Well firstly decide why you want to keep bees and what type of beekeeper you want to be. Some of the reasons for keeping bees might be to improve the pollination of your vegetables and fruit crop or contribute to their preservation. Native stingless bees are particularly suited to teaching children how to care for the environment as they don’t sting and are easy to maintain. You might enjoy their honey, which is unique and has excellent medicinal properties as well. Others simply keep them for relaxation, sitting and watching them after a long day as they rhythmically come in and out of the hive.
Having a hive is like having pets, it is a long-term commitment so be sure that you are up for it. The way to be sure would be to attend courses and do as much reading as you can before getting a hive. Native stingless bees do not cope well with cold climates so be sure that your climate is suited for them to thrive.
Now find yourself a reputable beekeeper that will provide you with all you need and guide you where needed.
What is some of the basic information you need to know when keeping native stingless bees? Firstly Australia has 11 species of native stingless bees. The most popular being Tetragonula Hockingsi and Tetragonula Carbonaria. You are most likely to get one of these species from your chosen beekeeper.
Native stingless bees have a foraging range of 500 metres so they require a plant-rich environment that has pollen, nectar and resin. They are particularly fond of native plants for which they are well adapted. So get to know your native plants and start planting or potting up if you have a small space. Locate your bees where they get morning sun, are protected from the wind and afternoon sun. You can place them on balconies, in buildings, under gazebos or trees. Native stingless bees are pest and disease resistant and only have a few pests that could invade the hive. But they have excellent defences that stave off most attacks. You can support them by ensuring the hive is off the ground so that pests like the small hive beetle find it more difficult to invade the hive.
What do you need to start?
In the beginning, all you need is a hive and bees placed in a good location. There are no standard hives such as in the honeybee world although there has been an attempt at standardising using what is termed the OATH (Original Australian Trigona Hive) hive. Important to note is that not all hives are equal. Good construction is key and although a lot of different materials are currently being used, a natural hardwood, in my opinion, is preferable because of its ability to absorb moisture and regulate temperature.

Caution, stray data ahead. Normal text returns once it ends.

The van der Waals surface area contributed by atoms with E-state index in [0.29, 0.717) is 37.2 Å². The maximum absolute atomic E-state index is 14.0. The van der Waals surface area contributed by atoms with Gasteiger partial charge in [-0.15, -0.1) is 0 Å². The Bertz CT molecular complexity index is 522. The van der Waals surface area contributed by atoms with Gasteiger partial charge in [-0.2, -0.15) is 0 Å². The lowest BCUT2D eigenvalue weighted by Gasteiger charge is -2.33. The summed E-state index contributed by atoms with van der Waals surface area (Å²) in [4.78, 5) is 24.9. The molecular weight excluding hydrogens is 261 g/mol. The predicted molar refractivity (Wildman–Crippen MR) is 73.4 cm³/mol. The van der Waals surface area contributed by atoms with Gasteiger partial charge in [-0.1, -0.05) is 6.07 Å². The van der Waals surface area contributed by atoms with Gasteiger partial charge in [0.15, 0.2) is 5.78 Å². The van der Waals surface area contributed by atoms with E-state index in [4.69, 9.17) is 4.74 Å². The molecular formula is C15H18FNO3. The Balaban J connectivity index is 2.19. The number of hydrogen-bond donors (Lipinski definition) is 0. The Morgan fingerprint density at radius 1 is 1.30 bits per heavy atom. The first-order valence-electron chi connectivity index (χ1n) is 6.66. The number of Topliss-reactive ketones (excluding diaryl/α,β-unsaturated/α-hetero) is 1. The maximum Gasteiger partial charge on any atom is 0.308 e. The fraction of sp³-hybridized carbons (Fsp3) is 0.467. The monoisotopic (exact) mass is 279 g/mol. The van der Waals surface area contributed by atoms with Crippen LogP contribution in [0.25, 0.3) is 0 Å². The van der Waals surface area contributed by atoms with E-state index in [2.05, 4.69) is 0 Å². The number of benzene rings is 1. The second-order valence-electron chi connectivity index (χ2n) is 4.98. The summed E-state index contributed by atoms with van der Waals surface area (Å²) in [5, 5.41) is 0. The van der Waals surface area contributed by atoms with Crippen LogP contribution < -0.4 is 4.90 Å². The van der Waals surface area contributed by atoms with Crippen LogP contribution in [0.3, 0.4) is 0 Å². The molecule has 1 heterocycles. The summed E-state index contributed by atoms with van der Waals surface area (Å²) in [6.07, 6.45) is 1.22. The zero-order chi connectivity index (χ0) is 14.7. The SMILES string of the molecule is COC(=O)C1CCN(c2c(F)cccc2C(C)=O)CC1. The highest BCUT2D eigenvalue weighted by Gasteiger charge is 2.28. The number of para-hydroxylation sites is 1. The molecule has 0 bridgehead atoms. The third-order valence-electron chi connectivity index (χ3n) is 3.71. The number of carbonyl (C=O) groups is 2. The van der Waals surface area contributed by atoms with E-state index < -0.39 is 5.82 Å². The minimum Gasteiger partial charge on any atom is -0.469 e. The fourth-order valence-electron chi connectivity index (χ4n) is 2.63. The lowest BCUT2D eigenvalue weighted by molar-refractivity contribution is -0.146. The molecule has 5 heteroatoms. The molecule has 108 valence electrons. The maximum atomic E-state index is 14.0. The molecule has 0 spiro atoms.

Native Stingless bees, unlike honeybees, do not have an ability to dehumidify their hives and excess water can invite all sorts of unwanted bacteria etc. The hive sides should at least be 45-47 mm thick. This mimics the wall thickness of the logs that are used in their natural environment. There are currently a lot of different hive designs and materials being used. Given that the keeping of native stingless bees is a very young science, there are many questions still unanswered. But I think that keeping things as natural and close to what is used in nature is probably a safe bet. Also to enable observation of your hive, put in an observation window, although the bees eventually cover this window up with resin it allows you, in the beginning, to observe how your bees are doing.
If you are interested in harvesting honey, get a hive that has a honey super where excess honey can be stored by the bees and harvested by you. You might also want to split your hive in the future. If so, consideration of a hive that has a good splitting system that does not disrupt the hive too much is also important.
For the next 12 months observe the bees. If the bees are carrying out debris from the hive then you know that bees are hatching and there is a cycle of life happening. Bees coming and going with full pollen sacs tells you there is enough food in their immediate environment. If it is a very dry season, give your bees supplementary feeding with a good, sugar-based syrup (recipes can be found online). Also, use your sense of smell. When there is a good run of pollen and nectar you will be able to smell the beautiful honey when standing close to your hive. All of this is an indication that your hive is growing and thriving. After 12 months you might want to split the hive or harvest honey, but that is a topic for another post.
Most importantly never stop learning. Read as much as you can and do as many courses as you can. Also, document things happening in and around your hive. That way you can contribute to the building of the science around Australian native stingless bees.[ultimatetables 18 /]